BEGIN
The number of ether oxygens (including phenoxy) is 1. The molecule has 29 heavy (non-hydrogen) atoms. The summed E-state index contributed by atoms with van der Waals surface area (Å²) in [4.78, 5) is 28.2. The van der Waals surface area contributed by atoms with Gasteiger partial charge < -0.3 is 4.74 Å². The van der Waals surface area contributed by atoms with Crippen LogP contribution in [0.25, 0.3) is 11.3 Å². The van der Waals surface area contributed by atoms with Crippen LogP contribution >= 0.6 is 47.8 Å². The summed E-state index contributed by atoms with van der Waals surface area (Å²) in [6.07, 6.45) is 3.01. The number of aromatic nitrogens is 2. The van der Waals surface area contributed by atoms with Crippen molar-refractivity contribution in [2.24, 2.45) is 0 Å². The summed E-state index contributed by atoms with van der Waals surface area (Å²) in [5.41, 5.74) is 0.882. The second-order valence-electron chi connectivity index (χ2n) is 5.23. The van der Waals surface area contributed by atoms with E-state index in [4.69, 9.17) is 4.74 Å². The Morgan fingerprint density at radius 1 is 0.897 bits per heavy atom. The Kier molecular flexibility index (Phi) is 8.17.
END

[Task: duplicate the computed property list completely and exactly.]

The number of ether oxygens (including phenoxy) is 1. The molecule has 29 heavy (non-hydrogen) atoms. The summed E-state index contributed by atoms with van der Waals surface area (Å²) in [4.78, 5) is 28.2. The van der Waals surface area contributed by atoms with Gasteiger partial charge < -0.3 is 4.74 Å². The van der Waals surface area contributed by atoms with Crippen LogP contribution in [0.25, 0.3) is 11.3 Å². The van der Waals surface area contributed by atoms with Crippen LogP contribution >= 0.6 is 47.8 Å². The summed E-state index contributed by atoms with van der Waals surface area (Å²) in [6.07, 6.45) is 3.01. The number of aromatic nitrogens is 2. The van der Waals surface area contributed by atoms with Crippen molar-refractivity contribution in [2.24, 2.45) is 0 Å². The summed E-state index contributed by atoms with van der Waals surface area (Å²) in [5.41, 5.74) is 0.882. The second-order valence-electron chi connectivity index (χ2n) is 5.23. The van der Waals surface area contributed by atoms with E-state index in [4.69, 9.17) is 4.74 Å². The Morgan fingerprint density at radius 1 is 0.897 bits per heavy atom. The Kier molecular flexibility index (Phi) is 8.17.